* Maximum 35V @ 2.5A per phase motor output.
* LED indicator display of step, direction, enable and power.
* Dip switch settings for step increment, enable, sleep & current.
* Board size 97 X 60 mm. FR4, immersion gold, 2oz copper, RoHS compliant.
* Loop through power connections.


http://www.diycnc.co.uk/assets/images/DRV25PSB.jpg

18 kit (SMD chip already soldered) or 23 built/tested, He's based in stoke!

From http://www.diycnc.co.uk

michael
17-05-2009, 02:42 PM
As for a PSU, I ran 3 of these drivers set to 2 amp from a Laptop PSU on ebay 20v 6amp for 12, Loads available and come with a 2.5mm connector.

Cheap alternative if current is sufficient.

Michael

Conan257
17-05-2009, 02:56 PM
I'd like to be able to use a pc power supply (12v) to power everything, but 12v is usually a little low...

Has anyone got any experience with using 12v to power stepper controllers/steppers? Mainly as i'd like a single psu for computer and steppers so I can house it all in a single box.

michael
17-05-2009, 03:04 PM
12v Was not enough for these drivers, I agree it would be nice to use a ATX supply as there cheap powerful plus you could use the 5v rail for I/O.

Other problem is you won't acheive anything like the same RPM at 12v you would expect at 24v

Michael.

John S
17-05-2009, 03:12 PM
They are very nice drives for the money.
Where Roy scores is he' is a design engineer in real life and can do all this himself whereas others [ no names ] rip other designs off.

Where is shows is put one of Roy's boards on a scope whilst it's operating and see the signal.
Then do the same with other drives and see the dirty signal they turn out.

John S.

michael
17-05-2009, 03:16 PM
They are very nice drives for the money.
Where Roy scores is he' is a design engineer in real life and can do all this himself whereas others [ no names ] rip other designs off.

Where is shows is put one of Roy's boards on a scope whilst it's operating and see the signal.
Then do the same with other drives and see the dirty signal they turn out.

John S.

Couldn't agree more, I have had 8 of those boards and a few of the previous version without PS feature. Roy is great bloke and very helpful. I killed a couple of KIT boards by putting network resistor in wrong way and he fixed and returned them free of charge.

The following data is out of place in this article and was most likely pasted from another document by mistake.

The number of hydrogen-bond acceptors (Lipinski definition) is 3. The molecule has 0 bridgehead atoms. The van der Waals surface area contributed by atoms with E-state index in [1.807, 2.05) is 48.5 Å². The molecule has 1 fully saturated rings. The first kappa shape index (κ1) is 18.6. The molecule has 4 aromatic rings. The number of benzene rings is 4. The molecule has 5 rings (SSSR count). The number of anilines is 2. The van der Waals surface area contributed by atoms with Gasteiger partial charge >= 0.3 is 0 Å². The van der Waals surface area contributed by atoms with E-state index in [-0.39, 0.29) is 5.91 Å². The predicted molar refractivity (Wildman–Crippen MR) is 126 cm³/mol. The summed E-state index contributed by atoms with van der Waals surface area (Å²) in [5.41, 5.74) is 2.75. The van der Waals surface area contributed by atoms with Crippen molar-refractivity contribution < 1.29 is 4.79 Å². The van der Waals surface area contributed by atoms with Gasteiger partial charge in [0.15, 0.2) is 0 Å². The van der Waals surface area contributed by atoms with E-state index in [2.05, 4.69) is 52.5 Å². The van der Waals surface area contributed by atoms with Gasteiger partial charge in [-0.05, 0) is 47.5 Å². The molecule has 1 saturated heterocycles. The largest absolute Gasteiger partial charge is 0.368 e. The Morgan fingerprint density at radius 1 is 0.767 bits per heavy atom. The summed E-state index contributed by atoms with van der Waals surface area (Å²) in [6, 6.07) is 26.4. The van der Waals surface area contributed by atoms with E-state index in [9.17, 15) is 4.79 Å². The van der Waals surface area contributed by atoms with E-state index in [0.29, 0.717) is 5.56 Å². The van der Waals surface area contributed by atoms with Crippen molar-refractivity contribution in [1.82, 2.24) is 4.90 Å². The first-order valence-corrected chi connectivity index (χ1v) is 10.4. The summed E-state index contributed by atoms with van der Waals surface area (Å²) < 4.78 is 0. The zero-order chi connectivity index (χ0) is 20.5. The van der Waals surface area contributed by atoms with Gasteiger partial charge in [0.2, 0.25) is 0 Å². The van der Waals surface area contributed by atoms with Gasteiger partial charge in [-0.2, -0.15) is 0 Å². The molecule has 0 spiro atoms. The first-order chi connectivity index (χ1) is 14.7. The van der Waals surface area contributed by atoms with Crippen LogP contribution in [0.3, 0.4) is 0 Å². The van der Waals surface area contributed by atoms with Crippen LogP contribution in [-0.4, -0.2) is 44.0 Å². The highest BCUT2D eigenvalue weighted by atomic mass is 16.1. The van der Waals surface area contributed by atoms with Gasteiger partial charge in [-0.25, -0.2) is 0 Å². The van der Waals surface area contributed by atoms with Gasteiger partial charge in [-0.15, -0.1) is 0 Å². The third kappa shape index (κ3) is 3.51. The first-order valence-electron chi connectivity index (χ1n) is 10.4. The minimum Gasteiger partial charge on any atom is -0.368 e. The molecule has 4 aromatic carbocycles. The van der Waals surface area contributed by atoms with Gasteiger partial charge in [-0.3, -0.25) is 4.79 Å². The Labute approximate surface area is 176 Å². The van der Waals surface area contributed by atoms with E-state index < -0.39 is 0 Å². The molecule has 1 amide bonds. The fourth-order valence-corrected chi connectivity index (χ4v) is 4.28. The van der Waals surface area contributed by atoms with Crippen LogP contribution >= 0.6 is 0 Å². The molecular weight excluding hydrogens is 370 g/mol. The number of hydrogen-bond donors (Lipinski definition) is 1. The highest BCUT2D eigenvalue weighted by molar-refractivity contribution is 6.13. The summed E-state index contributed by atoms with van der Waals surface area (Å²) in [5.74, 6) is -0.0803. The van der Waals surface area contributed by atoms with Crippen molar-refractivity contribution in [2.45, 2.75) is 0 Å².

Michael.

Smiler
17-05-2009, 05:51 PM
I agree with pre-made, at least you have some guarantee it will work out the box.

I have never had much success with SMT components, it may be the fact that I have problems getting the MiG down to under 30 amps ?

.
Need to go pulsed TIG from that point John.
:biggrin:

Jeff

Lee Roberts
17-05-2009, 06:50 PM
You do know you can mod PC PSU's to give 24v right?

michael
17-05-2009, 06:52 PM
Nope, I knew they had +12v and -12v but the -12v rail is less than an amp? How do you do it?

Here's a nice ATX psu mod.
http://www.wikihow.com/Convert-a-Computer-ATX-Power-Supply-to-a-Lab-Power-Supply

Michael.

Lee Roberts
17-05-2009, 08:43 PM
I think you just take x2 units and wire them together in parallel, ill have to dig out the link for you if you need it ? Also sent you a PM mike.

irving2008
17-05-2009, 10:02 PM
I think you just take x2 units and wire them together in parallel, ill have to dig out the link for you if you need it ? Also sent you a PM mike.
Err Lee, I think you mean in series! Its a relatively simple mod but you have to make sure that at least one of the units you isolate the 0v rail from the metal case and mains ground (normally the case is 0v and mains ground). If your modded unit is PSU2 and the unmodded PSU1 then you wire the isolated 0v rail of PSU2 to the +12v output of PSU1. The +12v output of PSU2 is then +24v relative to the 0v rail of PSU1. This will typically give you 5 - 6A at 24v and 300W PC supplies are dirt cheap on ebay.

Lee Roberts
17-05-2009, 10:58 PM
Hi irving, yea your right i did mean series. I was going to follow up with the info but you'v done that now for me so thank you. Hows things irving, not seen you online for awhile ?

irving2008
17-05-2009, 11:57 PM
Hi irving, yea your right i did mean series. I was going to follow up with the info but you'v done that now for me so thank you. Hows things irving, not seen you online for awhile ?

I'm good thanks Lee, just been really busy at work with budgetting for new FY taking up all my time recently (how hard can it be to spend 12m of someone elses money - very when the bank don't want you to spend it!). Still can't get at my lathe or mill as garage still full of builders stuff... if they dont come and get it soon I'm going to put it in the garden whatever the weather...